Ganguly in his article Avoiding War in Kashmir delineates that the pro-freedom struggle “supported and funded by Pakistan” catalyzed the tensions between the rival parties and even to the brink of nuclear encounter. Such uneven relation makes one belief in what Arnold Abrams calls “a little war threatens to escalate into a huge ugly one.”
Thus, the U.S actively mediated in resolving the Kashmir issue during the cold war, as stated by Rathnam Indurthy, except during Kennedy’s administration.
Seymour Hersh, in his article, On the Nuclear Edge, illustrates how Pakistani generals were ready to use nuclear weapons to “take out New Delhi” and it was only when the U.S intervened, the crises were diffused.
The blame game between India and Pakistan continued, in which, the latter was criticized for carrying insurgency in Kashmir and former for delaying the fate of the region.
In 1991, Edward Djerejan who was an Assistant Secretary for South Asian Affairs delineated that the region of Kashmir is the “disputed territory” and the solution could be accessed under the “aegis of Shimla Accord 1972.”
Similarly, Clinton’s administration stressed human rights and acknowledged Kashmir as a conflicted zone. In his administration, Robin Raphel was appointed as Assistant Secretary of State for South Asian affairs. She stated that the “whole of Kashmir was a ‘disputed territory’ and therefore its final status has yet to be resolved”. She further remarked:
“Making people disappear, encounter killings, extrajudicial executions, death in custody, all this stuff, frankly, there is no excuse for … we view Kashmir as a disputed territory … and that means we do not recognize the Instrument of Accession as meaning that Kashmir is forevermore an integral part of India.”
Such statements infuriated India and in return, New Delhi labelled them as “inappropriate”, “undiplomatic”, and “provocative”.
Again with the outbreak of the Kargil War, the U.S mitigated the tension which erupted between the two countries. However, Clinton appreciated Vajpayee’s efforts of abating the tensions.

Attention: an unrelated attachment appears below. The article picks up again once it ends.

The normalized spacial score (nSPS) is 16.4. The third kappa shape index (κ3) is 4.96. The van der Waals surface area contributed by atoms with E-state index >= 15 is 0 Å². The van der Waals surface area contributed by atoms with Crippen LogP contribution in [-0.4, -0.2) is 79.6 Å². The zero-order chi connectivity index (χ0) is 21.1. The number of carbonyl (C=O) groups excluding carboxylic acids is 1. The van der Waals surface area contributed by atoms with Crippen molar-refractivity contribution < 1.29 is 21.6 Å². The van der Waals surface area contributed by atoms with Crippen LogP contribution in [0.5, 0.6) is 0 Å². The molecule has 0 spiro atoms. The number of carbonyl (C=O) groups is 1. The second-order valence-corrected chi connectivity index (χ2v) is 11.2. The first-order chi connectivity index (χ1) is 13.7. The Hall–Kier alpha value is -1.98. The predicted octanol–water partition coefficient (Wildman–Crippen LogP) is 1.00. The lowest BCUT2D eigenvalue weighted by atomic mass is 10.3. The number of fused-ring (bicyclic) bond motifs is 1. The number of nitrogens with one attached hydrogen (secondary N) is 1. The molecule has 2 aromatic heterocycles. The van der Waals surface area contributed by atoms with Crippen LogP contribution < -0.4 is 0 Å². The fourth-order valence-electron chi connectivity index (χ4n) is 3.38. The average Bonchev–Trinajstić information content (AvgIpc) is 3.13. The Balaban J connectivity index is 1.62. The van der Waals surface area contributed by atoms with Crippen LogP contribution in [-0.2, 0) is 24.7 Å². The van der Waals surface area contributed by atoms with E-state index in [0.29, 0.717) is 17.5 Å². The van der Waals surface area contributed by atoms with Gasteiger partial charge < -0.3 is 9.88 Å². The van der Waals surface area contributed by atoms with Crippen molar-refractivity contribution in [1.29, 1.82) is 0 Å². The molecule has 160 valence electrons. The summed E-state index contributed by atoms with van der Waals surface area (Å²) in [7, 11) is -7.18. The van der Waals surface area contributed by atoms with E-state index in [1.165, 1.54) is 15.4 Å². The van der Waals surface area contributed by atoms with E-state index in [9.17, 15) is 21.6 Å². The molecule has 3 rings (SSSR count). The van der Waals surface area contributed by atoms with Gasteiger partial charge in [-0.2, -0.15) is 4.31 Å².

Post-Cold War Period
After Liberalization, Privatization, and Globalization of the Indian economy in 1991, the inclination of the U.S towards India and the U-turn in the US policy on Kashmir was more palpable.
Farzana Shakoor, in her article, Kashmir Issue and US Global Objectives, vibrantly expostulates that “the disintegration of the Soviet Union, not only did the military cooperation between India and the US increase but their economic ties were also strengthened.”
She further stated that the liberal markets of India boosted “US investments and private companies.”
Also, the United States had a strategic interest, not confined to Kashmir, but, to two South Asian countries India and Pakistan. Pakistan acted as a bulwark against Soviet expansion and an ally for countering communist states.
Parama Sinha Palit, in his article, The Kashmir policy of the United States: A study of the perceptions, conflicts, and dilemmas, contends how the British forced the U.S to deny “Indian ownership to the Kashmir” and develop a healthy relationship with Pakistan.
If the trajectory of the U.S role in mediation is anatomized then one can sense how U.S in association with U.N tried to settle the issue of Kashmir through plebiscite and later myriad negotiations, just to keep Pakistan under its umbrella. It was in the interest of the U.S that it played both sides of the fence, that is, first by supporting Pakistan before the end of the cold war and later India.
As Palit has stated that, the U.S developed relations with India to counter Chinese influence and the shift was apparent when there was a transition from the support of “plebiscite” to “bilateral solution to the Kashmir problem.”
Another explanation provided by Dr. Sharif Shuja, in response to a claim of a pro-Pakistani American position, described that “the U.S. policy in the past and present would reveal that the United States is neither pro-Pakistan nor pro-India, it is only pro- America.”
Even Aaron Zimmer, in his article, Has the Cold War Affected the United States’ Position on the Kashmir?, says that the “strategic interest” of the U.S complicated the relationships and led to numerous wars between the countries.
The United States has attempted to strike a balanced, neutral position on the Kashmir where India and Pakistan are ultimately responsible for ending the tension. This will likely remain the United States’ approach unless the situation deteriorates to a point where the tensions between India and Pakistan are damaging the nation’s strategic interests, or the region attracts large numbers of multi-national terrorists posing a direct threat to the United States.
While anatomizing different facets of history, it becomes evident that the power politics, survival, national security and self-interest of America always stood first. The scheme of countering countries to sustain the seat of ‘hegemony’, United States’ policies pristinely passed the axioms of realism.
Also, one cannot deny that the conflict region boosts the business of capitalized countries, that is, trade of arms and ammunition has more success from the bloodbath.
Scholar Mohammad Rafi Bhat rightly posited “that Kashmir conflict would remain as long as the powerful nations and global leading capitalists of armament industries don’t stop looking at it as a market opportunity and think beyond their profits.”
Thus, examining the history with both nations since independence from the British, one may be able to determine the U. S. position on Kashmir vis-à-vis the closeness of relationships.
One may conclude that the time changed the region of Kashmir from the “disputed territory” to undisputed one.